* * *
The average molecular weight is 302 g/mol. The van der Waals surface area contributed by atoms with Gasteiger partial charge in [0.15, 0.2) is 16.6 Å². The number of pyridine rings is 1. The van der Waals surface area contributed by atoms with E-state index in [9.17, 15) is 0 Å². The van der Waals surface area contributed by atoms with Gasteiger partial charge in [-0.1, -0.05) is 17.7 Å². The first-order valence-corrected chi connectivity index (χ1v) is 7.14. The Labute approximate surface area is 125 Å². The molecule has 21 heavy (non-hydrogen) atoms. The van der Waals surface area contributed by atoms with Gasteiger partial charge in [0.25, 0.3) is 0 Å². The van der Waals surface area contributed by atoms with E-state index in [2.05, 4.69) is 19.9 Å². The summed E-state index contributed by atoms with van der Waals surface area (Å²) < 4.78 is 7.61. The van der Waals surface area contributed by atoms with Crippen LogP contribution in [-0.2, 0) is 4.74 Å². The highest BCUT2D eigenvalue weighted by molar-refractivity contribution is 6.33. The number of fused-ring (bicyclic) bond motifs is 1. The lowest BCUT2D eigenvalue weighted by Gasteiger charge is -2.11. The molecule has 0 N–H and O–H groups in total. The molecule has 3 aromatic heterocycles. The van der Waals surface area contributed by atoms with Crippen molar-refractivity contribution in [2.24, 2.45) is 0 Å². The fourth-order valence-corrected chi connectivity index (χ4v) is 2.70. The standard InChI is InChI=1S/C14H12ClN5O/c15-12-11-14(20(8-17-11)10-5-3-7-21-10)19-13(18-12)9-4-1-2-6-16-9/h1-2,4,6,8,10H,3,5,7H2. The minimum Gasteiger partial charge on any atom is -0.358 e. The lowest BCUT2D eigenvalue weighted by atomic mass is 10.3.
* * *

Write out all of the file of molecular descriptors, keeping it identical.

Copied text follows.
The average molecular weight is 302 g/mol. The van der Waals surface area contributed by atoms with Gasteiger partial charge in [0.15, 0.2) is 16.6 Å². The number of pyridine rings is 1. The van der Waals surface area contributed by atoms with E-state index in [9.17, 15) is 0 Å². The van der Waals surface area contributed by atoms with Gasteiger partial charge in [-0.1, -0.05) is 17.7 Å². The first-order valence-corrected chi connectivity index (χ1v) is 7.14. The Labute approximate surface area is 125 Å². The molecule has 21 heavy (non-hydrogen) atoms. The van der Waals surface area contributed by atoms with Gasteiger partial charge in [0.25, 0.3) is 0 Å². The van der Waals surface area contributed by atoms with E-state index in [2.05, 4.69) is 19.9 Å². The summed E-state index contributed by atoms with van der Waals surface area (Å²) < 4.78 is 7.61. The van der Waals surface area contributed by atoms with Crippen LogP contribution in [-0.2, 0) is 4.74 Å². The highest BCUT2D eigenvalue weighted by molar-refractivity contribution is 6.33. The number of fused-ring (bicyclic) bond motifs is 1. The lowest BCUT2D eigenvalue weighted by Gasteiger charge is -2.11. The molecule has 0 N–H and O–H groups in total. The molecule has 3 aromatic heterocycles. The van der Waals surface area contributed by atoms with Crippen molar-refractivity contribution in [2.24, 2.45) is 0 Å². The fourth-order valence-corrected chi connectivity index (χ4v) is 2.70. The standard InChI is InChI=1S/C14H12ClN5O/c15-12-11-14(20(8-17-11)10-5-3-7-21-10)19-13(18-12)9-4-1-2-6-16-9/h1-2,4,6,8,10H,3,5,7H2. The minimum Gasteiger partial charge on any atom is -0.358 e. The lowest BCUT2D eigenvalue weighted by atomic mass is 10.3.